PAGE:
When you finally take down the super spongy final boss, it doesn’t feel like any amount of satisfying retribution as a result. It’s only the second time we see him after his introduction and his only defining feature is that he’s really big, otherwise he’s just another bullet sponge grub.

While I’m on the subject of characters, the main four characters of the game do have more distinct personalities, but that doesn’t make them interesting. Marcus and Baird come across and gruff, unlikeable assholes who just bicker with on another. Dom seems like a nice enough guy but is pretty bland throughout. Cole is Cole, he exists to be enthusiastic and shout quotable lines.

The characters don’t really change from the start to the end of the game. They become slightly less dickish to one another and not much else changes. I’m not saying I wanted some deep and meaningful character study about the phyce of Marcus Fenix, but any arc whatsoever would have been nice. It felt like they toyed with the idea of it by having Marcus return to his family home and re-establish that connection with his father, the reason he was in prison in the first place.

Instead, they arrive; Baird is snide, the house gets blown up and they move on without so much as a wistful glance from Marcus. It goes to show how much better and likeable the character was come Gear of War 4, when we see Marcus getting really pissed about the tomatoes in his greenhouse getting shot up by a bunch of robots. He was still the same gruff asshole, but the writing about him was far better.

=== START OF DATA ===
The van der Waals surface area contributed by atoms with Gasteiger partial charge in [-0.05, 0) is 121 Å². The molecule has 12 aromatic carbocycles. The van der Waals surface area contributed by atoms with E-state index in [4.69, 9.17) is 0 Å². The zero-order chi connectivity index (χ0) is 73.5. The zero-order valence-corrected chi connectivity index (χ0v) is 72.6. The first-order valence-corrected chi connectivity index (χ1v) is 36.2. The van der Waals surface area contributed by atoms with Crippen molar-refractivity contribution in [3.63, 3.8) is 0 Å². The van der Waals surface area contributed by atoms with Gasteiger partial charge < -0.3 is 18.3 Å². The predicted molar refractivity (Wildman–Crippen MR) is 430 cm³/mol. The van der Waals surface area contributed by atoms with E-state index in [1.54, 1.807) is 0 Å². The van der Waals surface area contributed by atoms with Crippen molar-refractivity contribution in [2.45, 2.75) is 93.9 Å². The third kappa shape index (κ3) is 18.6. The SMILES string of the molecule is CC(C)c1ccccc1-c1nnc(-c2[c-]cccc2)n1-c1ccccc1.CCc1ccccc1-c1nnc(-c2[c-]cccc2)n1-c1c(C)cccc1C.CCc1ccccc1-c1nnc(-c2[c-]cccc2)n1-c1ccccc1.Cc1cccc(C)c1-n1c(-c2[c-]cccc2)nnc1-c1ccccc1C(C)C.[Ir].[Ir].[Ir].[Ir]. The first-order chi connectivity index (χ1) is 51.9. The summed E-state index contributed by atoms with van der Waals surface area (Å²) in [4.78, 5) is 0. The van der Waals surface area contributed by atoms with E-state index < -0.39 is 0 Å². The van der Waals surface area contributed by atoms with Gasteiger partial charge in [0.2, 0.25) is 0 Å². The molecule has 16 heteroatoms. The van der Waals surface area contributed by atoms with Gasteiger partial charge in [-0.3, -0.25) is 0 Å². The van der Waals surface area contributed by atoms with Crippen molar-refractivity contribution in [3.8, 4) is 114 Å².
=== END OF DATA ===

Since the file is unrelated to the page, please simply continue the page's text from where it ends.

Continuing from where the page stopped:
This first game seems to feel like an excess of gore and foul language is a suitable replacement for development, interesting characters or a story that gets any deeper than “we gotta nuke that hole”. The most interesting development takes place right before the ending credits when we see the actual leader of the Locust Hoarde is a human woman. Then the game cuts away before you can say “hey wait, what the hell was that?”.

I ended up playing to the end for a number of reasons, none of which are reasons you should ever actually continue playing a game you’re not enjoying. These include achievements, stubbornness and the need to feel justified about ranting about a game I actually finished. All the more annoying because I know the games got better and more interesting going forward.

Gears of War is ultimately a blunt force instrument of a game. If gives you the options to mix it up, but there’s never any need to. The shooting doesn’t actually feel that great in most cases, hardly any of the weapons ever feeling like they have significant impact against enemies and you unload a number of clips into them before they finally react by dying.

There are unique aspects to the game that made it stick out as interesting at the time. Both its cover system and active reload systems acted as templates for a lot of games that came out afterwards. But the first steps in a game style just feel like tired cliches when you bring them back without really changing them. Going back to the first Gears when you don’t have a huge amount of nostalgia for it is probably not the best idea.

I was thinking about jumping straight into Gears of War 2 after finishing this, but felt like I’d gotten Gears of War out of my system by the time I’d finished. Just in time for them to show Gears 5 at E3 too, poor timing on my part there. Oh well, It just means there’s more time for me to play State of Decay 2.